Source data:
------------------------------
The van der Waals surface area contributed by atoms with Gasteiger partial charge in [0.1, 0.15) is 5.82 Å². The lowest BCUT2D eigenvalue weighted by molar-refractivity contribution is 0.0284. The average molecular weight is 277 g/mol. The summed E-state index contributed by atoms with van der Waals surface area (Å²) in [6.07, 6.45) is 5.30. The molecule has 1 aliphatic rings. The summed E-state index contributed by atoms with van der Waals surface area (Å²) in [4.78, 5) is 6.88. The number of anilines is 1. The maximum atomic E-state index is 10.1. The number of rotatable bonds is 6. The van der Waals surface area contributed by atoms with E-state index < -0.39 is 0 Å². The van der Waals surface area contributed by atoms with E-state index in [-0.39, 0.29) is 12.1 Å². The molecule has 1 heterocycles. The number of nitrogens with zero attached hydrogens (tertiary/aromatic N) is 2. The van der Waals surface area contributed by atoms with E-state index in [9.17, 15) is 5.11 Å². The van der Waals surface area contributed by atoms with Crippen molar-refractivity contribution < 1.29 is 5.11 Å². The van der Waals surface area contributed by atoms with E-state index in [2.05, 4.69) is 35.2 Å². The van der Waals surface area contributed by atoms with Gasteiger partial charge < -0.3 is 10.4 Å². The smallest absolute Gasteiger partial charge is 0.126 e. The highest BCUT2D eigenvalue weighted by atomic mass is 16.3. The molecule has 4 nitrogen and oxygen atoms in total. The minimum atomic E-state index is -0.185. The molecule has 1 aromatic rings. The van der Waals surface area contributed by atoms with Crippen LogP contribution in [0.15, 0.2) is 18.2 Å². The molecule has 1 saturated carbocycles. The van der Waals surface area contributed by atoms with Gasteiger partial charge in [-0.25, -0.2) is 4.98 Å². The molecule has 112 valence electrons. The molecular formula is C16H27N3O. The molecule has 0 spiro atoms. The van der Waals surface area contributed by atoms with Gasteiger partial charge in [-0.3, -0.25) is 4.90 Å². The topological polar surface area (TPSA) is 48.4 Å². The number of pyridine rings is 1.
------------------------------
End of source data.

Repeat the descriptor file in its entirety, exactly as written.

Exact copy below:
The van der Waals surface area contributed by atoms with Gasteiger partial charge in [0.1, 0.15) is 5.82 Å². The lowest BCUT2D eigenvalue weighted by molar-refractivity contribution is 0.0284. The average molecular weight is 277 g/mol. The summed E-state index contributed by atoms with van der Waals surface area (Å²) in [6.07, 6.45) is 5.30. The molecule has 1 aliphatic rings. The summed E-state index contributed by atoms with van der Waals surface area (Å²) in [4.78, 5) is 6.88. The number of anilines is 1. The maximum atomic E-state index is 10.1. The number of rotatable bonds is 6. The van der Waals surface area contributed by atoms with E-state index < -0.39 is 0 Å². The van der Waals surface area contributed by atoms with E-state index in [-0.39, 0.29) is 12.1 Å². The molecule has 1 heterocycles. The number of nitrogens with zero attached hydrogens (tertiary/aromatic N) is 2. The van der Waals surface area contributed by atoms with E-state index in [9.17, 15) is 5.11 Å². The van der Waals surface area contributed by atoms with Crippen molar-refractivity contribution < 1.29 is 5.11 Å². The van der Waals surface area contributed by atoms with E-state index in [2.05, 4.69) is 35.2 Å². The van der Waals surface area contributed by atoms with Gasteiger partial charge < -0.3 is 10.4 Å². The smallest absolute Gasteiger partial charge is 0.126 e. The highest BCUT2D eigenvalue weighted by atomic mass is 16.3. The molecule has 4 nitrogen and oxygen atoms in total. The minimum atomic E-state index is -0.185. The molecule has 1 aromatic rings. The van der Waals surface area contributed by atoms with Crippen LogP contribution in [0.15, 0.2) is 18.2 Å². The molecule has 1 saturated carbocycles. The van der Waals surface area contributed by atoms with Gasteiger partial charge in [-0.25, -0.2) is 4.98 Å². The molecule has 112 valence electrons. The molecular formula is C16H27N3O. The molecule has 0 spiro atoms. The van der Waals surface area contributed by atoms with Gasteiger partial charge in [-0.3, -0.25) is 4.90 Å². The topological polar surface area (TPSA) is 48.4 Å². The number of pyridine rings is 1.